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Practice Transformation

The latest edition of the Personalized Medicine Coalition’s Personalized Medicine in Brief includes a reprint of remarks from the GTMRx / Bipartisan Policy Center Feb 6 keynote address by Gregory Downing, D.O., PhD, (page 10-13) “Get the Medications Right: Innovations in Team-Based Care.” He left listeners with the question, “Will we look back 10 years from now and say that we did the best we could to optimize the benefits of science for our patients?” That question relates to another important article in same issue: “Personalized Medicine in the Aftermath of COVID-19.” (Personalized Medicine in Brief)
CVS Health is opening a pop-up pharmacy in New Orleans, outside the Ernest M. Morial Convention Center; the center is serving as a 1,000-bed coronavirus facility to ease the burden on hospitals. The pharmacy is run by 26 full-time and part-time pharmacists and pharmacy technicians; they provide maintenance medication and offer counseling for COVID-19 patients who have been transferred to the convention center. It is not open to the general public. CVS Health has also opened two drive-thru COVID-19 testing sites in Georgia and Rhode Island. (Drug Store News)

Evidence & Innovation

The Red Cross is seeking people who are fully recovered from COVID-19 who may be able to donate plasma to help current patients. This “convalescent plasma” is being evaluated as treatment for patients seriously ill with COVID-19. Historically, convalescent plasma has been used as a potentially lifesaving treatment when new diseases or infections develop quickly, and no treatments or vaccines were available. (Red Cross)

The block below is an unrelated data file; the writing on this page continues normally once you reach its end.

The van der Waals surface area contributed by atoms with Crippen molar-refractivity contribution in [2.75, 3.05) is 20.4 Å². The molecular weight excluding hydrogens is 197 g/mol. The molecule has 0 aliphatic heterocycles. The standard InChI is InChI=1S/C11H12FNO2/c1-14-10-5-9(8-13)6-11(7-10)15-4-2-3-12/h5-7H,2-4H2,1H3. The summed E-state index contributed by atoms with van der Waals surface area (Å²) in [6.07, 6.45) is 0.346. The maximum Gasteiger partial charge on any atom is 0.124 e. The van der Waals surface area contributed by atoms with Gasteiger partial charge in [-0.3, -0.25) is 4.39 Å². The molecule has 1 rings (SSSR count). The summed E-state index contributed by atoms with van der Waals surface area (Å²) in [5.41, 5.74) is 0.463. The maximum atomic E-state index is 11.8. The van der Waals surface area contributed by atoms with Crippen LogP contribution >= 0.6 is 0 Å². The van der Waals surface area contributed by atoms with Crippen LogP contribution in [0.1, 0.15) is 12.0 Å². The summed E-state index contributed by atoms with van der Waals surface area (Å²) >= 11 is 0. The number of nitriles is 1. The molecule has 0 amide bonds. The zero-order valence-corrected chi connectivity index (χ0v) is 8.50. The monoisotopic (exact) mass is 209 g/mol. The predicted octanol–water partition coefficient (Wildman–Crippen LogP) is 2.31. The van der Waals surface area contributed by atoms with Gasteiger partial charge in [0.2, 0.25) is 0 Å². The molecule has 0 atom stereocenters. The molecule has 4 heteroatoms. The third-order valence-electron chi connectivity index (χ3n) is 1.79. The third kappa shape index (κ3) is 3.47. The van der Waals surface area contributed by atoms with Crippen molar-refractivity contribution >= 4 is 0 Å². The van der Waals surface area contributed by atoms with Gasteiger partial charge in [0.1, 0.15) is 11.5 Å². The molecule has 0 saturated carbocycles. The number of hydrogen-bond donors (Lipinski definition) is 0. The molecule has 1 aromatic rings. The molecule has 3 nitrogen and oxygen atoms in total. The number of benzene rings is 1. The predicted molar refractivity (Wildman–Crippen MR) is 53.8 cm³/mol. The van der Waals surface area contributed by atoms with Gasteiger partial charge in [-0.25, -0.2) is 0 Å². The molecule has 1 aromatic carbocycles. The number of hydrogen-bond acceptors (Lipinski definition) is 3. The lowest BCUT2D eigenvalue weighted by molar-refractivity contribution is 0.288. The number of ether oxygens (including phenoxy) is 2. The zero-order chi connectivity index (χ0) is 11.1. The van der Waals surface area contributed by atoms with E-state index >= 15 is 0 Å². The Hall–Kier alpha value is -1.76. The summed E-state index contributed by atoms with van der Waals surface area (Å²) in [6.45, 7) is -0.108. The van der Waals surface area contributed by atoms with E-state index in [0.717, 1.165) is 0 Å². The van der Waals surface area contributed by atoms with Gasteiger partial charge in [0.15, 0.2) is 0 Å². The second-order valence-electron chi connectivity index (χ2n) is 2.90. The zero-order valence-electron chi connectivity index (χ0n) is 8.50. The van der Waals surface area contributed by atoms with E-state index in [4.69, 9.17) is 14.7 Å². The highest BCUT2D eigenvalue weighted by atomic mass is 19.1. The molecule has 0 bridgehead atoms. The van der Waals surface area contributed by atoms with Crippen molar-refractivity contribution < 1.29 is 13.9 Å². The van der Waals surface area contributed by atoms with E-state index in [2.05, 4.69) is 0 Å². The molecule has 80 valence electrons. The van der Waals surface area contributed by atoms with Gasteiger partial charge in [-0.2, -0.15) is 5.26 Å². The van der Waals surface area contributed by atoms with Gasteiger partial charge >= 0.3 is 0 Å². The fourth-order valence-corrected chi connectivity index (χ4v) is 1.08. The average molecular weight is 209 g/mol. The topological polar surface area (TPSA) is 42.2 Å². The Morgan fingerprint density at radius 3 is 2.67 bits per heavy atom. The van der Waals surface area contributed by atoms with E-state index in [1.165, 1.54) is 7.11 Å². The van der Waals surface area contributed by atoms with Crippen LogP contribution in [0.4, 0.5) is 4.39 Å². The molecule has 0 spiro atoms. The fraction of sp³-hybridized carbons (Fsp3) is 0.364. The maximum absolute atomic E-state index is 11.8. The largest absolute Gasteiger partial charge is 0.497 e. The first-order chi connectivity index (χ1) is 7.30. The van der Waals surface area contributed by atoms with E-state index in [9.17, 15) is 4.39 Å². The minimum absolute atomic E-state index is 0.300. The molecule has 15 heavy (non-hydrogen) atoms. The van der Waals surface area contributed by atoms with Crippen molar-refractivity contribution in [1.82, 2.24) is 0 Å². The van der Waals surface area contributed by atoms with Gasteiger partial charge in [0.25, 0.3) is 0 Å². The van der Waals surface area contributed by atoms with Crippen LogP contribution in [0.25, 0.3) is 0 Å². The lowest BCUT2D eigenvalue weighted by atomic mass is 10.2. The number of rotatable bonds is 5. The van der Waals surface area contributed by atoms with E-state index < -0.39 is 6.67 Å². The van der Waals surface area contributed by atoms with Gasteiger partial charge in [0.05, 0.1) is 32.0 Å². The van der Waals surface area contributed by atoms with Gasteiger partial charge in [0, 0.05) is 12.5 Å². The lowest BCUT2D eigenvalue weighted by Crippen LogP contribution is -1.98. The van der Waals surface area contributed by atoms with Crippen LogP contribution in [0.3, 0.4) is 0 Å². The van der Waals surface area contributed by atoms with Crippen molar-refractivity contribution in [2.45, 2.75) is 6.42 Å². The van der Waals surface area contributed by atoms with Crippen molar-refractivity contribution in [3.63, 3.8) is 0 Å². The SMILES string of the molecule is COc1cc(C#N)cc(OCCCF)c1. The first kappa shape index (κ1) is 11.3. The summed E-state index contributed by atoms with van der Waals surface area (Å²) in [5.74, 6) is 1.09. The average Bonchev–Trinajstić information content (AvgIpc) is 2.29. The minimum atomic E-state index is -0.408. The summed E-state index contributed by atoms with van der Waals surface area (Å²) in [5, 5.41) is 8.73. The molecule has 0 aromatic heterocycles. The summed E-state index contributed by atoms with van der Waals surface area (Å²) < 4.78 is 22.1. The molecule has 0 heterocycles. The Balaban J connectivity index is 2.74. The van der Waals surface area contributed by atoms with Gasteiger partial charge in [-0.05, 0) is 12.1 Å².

Amazon is no longer selling certain coronavirus-related items to the general public. It says it wants to ensure that scarce inventory of medical supplies are available to hospitals and government organizations during the pandemic. It created a dedicated website to deal with such requests. (CNBC)
Digital transformation in health care has lagged behind other industries, but COVID-19 has fast-tracked adoption and scaling of virtual and AI tools. A Harvard Business Review article looks at how hospitals are using AI in the battle against COVID-19. One example: Physician researchers at Brigham and Women’s and Mass General hospitals are exploring the potential use of intelligent robots COVID-19 surge clinics and inpatient wards to perform certain tasks–such as obtaining vitals or delivering meds—in an effort to mitigate disease transmission. (HBR)

Policy Solutions

CMS has been hosting regular calls with clinicians, hospitals, other facilities, states and other stakeholders to keep them updated on CMS’s COVID-19 efforts. It has made call recordings and transcripts available to the public. (CMS)
Two drugs developed about 20 years ago to treat malaria—chloroquine and hydroxychloroquine—have been promoted by the Trump administration as “game changers”” in the battle against COVID-19. What do we know about these medications? Becker’s Hospital Review provides a primer. (Becker’s)
CMS has temporarily suspended several regulations in order to expand workforce flexibilities and allow providers to “perform work to the fullest extent of their licenses.” The agency announced last week that it will allow doctors to treat patients at rural hospitals via telehealth, even if they’re out-of-state. Among the other changes: Nurse practitioners will be allowed to perform certain exams for Medicare patients in skilled nursing facilities, and occupational therapists who work for home health agencies will be able to do initial assessments for homebound patients. (CMS announcementHealthcare IT News)

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